“Viral particles disperse effectively in the outside air,” she said in an email, citing numerous studies, including one in Wuhan, China, that found that one of 7,324 infection events investigated was linked to outdoor transmission.
Gandhi noted that the World Health Organization says masks are not necessary outside unless physical distancing, which the agency defines as about 3 feet, cannot be maintained.
She and others have said it’s important for public health officials to provide incentives as “a great strategy to encourage those who are on the fence to get vaccinated.”
“Public health messaging since the time of HIV that focuses on positive, rather than negative, reinforcement has been shown to be more effective, so the CDC guidelines that vaccinated people don’t have to mask outdoors will hopefully help persuade some of the vaccine hesitant in the U.S. to get the vaccine,” Gandhi said.
The CDC guidance said there is limited data on vaccine protection in people who are immune compromised. It urged people taking immunosuppressive medications to discuss the need for personal protective measures with their health-care providers, even if they are fully vaccinated.
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Even before the CDC’s announcement, some states were moving to ease mask mandates: Kentucky Gov. Andy Beshear, a Democrat, on Monday cleared groups of fewer than 1,000 people to gather outside without masks. Massachusetts Gov. Charlie Baker, a Republican, on Tuesday said his state’s rule requiring masks outdoors would expire Friday, except in situations where social distancing is impossible.
The issue has become even more politically charged recently as conservative media figures have used their platforms online and on cable news to turn outdoor masking rules into a cause celebre. Fox News host Tucker Carlson urged viewers this week to contact child protective services to report the parents of children who wore masks outdoors.
“Your response when you see children wearing masks as they play should be no different from your response to seeing someone beat a kid in Walmart,” he said on his show, which is among the most watched on cable, regularly drawing 3 million viewers. “Call the police immediately, contact child protective services. Keep calling until someone arrives.”
His instructions were echoed Tuesday morning by Mollie Hemingway, a senior editor at The Federalist, a conservative publication. She tweeted: “Even if you’re an outdoor mask enthusiast at this late date, despite the complete lack of scientific support for same, I think we all can agree that masking children outdoors, at the very least, is abusive, right?”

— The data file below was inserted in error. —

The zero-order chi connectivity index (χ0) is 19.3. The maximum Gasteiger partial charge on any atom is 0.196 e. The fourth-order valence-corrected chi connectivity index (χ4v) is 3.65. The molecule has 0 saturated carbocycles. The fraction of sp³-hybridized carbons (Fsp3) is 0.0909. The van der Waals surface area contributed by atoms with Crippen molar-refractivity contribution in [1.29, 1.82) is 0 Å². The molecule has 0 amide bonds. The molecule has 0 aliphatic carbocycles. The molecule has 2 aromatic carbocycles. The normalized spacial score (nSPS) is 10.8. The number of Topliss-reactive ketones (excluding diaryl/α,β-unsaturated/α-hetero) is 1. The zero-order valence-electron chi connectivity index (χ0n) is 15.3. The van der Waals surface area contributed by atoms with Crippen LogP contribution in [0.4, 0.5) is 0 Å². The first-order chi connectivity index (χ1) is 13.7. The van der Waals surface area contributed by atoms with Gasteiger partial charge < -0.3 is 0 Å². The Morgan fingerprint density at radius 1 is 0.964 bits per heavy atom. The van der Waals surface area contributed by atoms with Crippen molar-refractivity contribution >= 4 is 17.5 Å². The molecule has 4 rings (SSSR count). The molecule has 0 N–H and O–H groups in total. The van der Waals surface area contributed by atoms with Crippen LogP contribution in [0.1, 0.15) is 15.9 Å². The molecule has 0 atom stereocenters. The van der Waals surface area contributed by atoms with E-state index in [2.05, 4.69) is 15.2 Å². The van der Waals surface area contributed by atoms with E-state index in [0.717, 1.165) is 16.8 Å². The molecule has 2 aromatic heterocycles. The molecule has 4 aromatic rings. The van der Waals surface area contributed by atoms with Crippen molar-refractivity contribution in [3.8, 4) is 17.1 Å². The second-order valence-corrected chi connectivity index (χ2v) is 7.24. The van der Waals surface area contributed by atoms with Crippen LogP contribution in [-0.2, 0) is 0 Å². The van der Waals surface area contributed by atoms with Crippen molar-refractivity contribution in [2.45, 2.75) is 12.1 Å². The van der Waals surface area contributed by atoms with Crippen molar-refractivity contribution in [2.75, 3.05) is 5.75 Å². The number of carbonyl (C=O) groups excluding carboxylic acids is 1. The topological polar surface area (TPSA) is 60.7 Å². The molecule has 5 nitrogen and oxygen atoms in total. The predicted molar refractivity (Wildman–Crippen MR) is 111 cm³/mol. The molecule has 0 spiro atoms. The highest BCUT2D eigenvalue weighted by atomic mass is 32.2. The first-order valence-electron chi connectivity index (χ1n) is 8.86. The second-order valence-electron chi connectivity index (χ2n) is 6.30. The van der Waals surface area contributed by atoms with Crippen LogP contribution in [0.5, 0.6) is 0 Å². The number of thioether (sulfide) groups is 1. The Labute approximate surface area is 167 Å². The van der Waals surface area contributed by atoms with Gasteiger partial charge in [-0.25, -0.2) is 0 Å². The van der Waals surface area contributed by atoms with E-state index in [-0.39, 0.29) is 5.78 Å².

The comments illustrate how face coverings, which were scorned by President Donald Trump, remain a marker of political identity more than a year into the pandemic.
The Washington Post’s Isaac Stanley-Becker and Ben Guarino contributed to this report
Some New Hampshire cities say they’re spending more on hotel assistance for their most vulnerable residents.
Low vacancy rates, rental turnover and high rents have made it tougher for residents to find permanent housing.
State law requires municipalities to provide financial assistance for basic needs like shelter, rent and utility payments.
Lynne Goodwin, Lebanon’s human services director, says when her office is assisting people facing homelessness, she first calls local shelters to see if they have a spot.
But with reduced capacity because of the pandemic, there are fewer beds available in shelters.
That means cities like Lebanon are putting up more people in local motels, Goodwin said.
In 2019, the city spent about $6,000 in motel assistance. Last year, that rose to about $70,400, and about $18,000 of that was reimbursed through the CARES Act.
“Some of the challenge is that even when we provided the temporary emergency housing had to stay in a motel longer than necessary due to having difficulty finding permanent housing,” Goodwin said.
Goodwin says that trend isn’t showing signs of slowing down. The city has already spent about $20,673 in motel assistance in the first quarter of 2021.
With the CDC eviction moratorium, and last year’s state and federal moratoriums, Goodwin says there’s been a lack of turnover in rental properties.
“The moratorium on evictions was a blessing for many, many households that didn’t have to fear being evicted for nonpayment of rent,” she said. “But it also meant that households that were looking for housing didn’t have the stock that they might normally have to choose from.”
And if there was a vacancy, it’d be snatched up quickly. Landlords now have many more applicants to choose from for the units they have available.
The city of Keene started providing hotel assistance in 2019. Natalie Darcy, Keene’s human services director, says she also saw an increase in 2020, particularly during the winter.
She says there are public housing options, but not enough.